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Det Kongelige Teater

location: Copenhagen, Denmark
client: state of denmark
architecture: SPLITTERWERK
structural consultant: WERKRAUM WIEN
projectteam: Mark Blaschitz, Ines Crnkovic, Heidelinde Felber, Hannes Freiszmuth, Edith Hemmrich in cooperation with Peter Bauer
critics: Bernhard Kargl, Johann Grabner, Josef Roschitz

THE BRIGHT SIDE OF THE MOON.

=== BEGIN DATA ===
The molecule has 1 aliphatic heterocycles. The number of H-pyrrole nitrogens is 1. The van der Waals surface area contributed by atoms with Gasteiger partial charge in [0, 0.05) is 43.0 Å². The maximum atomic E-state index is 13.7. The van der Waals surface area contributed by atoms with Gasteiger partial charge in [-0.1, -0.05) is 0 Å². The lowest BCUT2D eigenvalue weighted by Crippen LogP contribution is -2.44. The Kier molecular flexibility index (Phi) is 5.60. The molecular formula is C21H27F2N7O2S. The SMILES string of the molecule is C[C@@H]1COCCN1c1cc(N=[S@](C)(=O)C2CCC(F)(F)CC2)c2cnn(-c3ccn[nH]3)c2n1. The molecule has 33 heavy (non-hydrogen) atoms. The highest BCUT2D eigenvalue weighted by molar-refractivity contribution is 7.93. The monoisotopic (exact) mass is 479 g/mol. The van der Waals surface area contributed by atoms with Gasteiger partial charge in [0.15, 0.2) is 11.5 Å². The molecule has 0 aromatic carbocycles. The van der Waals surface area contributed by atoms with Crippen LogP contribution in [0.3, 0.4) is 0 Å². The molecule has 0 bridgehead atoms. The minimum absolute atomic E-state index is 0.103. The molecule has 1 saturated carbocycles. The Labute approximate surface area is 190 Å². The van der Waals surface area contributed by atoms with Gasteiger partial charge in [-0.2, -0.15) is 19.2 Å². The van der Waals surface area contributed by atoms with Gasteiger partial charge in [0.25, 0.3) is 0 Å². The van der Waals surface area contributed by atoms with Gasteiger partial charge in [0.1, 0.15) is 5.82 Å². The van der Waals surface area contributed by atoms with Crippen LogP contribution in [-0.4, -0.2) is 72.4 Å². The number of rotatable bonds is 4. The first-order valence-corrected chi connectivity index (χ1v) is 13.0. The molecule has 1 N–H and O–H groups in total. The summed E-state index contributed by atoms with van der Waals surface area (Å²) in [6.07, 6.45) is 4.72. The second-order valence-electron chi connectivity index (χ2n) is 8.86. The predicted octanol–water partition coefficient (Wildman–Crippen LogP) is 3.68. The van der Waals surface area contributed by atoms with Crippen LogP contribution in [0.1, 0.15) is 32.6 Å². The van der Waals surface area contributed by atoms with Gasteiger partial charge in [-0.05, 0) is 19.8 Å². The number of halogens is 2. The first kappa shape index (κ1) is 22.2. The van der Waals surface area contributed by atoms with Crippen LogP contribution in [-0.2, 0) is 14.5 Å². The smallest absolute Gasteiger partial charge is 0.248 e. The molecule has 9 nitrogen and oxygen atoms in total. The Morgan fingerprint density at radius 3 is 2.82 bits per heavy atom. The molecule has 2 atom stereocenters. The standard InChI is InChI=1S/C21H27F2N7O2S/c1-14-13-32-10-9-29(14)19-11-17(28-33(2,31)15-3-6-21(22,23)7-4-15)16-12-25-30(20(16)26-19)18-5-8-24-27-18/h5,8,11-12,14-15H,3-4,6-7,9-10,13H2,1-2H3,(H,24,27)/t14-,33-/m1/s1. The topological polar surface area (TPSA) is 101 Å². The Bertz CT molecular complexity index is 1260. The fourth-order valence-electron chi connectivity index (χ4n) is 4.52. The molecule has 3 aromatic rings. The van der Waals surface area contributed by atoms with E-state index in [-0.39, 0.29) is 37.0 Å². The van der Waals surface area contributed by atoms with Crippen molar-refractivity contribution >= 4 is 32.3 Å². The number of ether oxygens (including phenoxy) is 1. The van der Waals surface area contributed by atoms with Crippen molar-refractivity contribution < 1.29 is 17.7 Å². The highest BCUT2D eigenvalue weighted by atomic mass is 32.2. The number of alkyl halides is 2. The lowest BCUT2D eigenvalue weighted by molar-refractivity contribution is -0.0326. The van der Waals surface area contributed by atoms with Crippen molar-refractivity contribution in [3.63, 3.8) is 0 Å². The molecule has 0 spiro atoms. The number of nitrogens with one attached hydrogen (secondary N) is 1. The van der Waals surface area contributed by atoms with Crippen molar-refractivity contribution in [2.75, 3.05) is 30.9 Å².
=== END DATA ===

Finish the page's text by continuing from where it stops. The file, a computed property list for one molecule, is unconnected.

At exactly 11 am, 781 bottles of Champagne are simultaneously smashed to pieces at the hull of the new theatre in Copenhagen. Tonight at 7 pm, Hanne and Ove meet their two friends in the foyer of the Royal Theatre. 5 pm. Where on earth is Ove! Hanne has waited for more than 10 minutes at the end of Kvaesthusgraven right in front of the south-west galleries of the theatre complex. 15 minutes. With huge steps, Hanne walks towards one of the escalators, which lead up to Prins Nikolai Plads along the building’s sloped façade. From up there, she has a unique view over the ridges of the surrounding roofs. The whole of Copenhagen lies at her feet. What glorious colours. Her looks roam across the Frederikskirken to the Amalienborg and out to the open sea. Almost windless. Half of Copenhagen surrenders to the warm summer sun. Hanne does not take the escalators. She decides to run up the stairs. Half way up, she disappears into a pub. One Tuborg, please. She fixes her eyes on the Kvaesthusgade. No trace of Ove can be seen yet. 5.30 pm. Hello Hanne. Hello Sven. Sven is a secretary at British Airways. His office is close to stairway 5, two levels up. Sven loosens his tie and orders a Gin Tonic with lots of ice. Hanne is wearing her black cocktail dress with the huge pink ribbon tonight. Yves Saint Laurent. Hanne makes good money. She works as a forewoman on a Norwegian oilrig.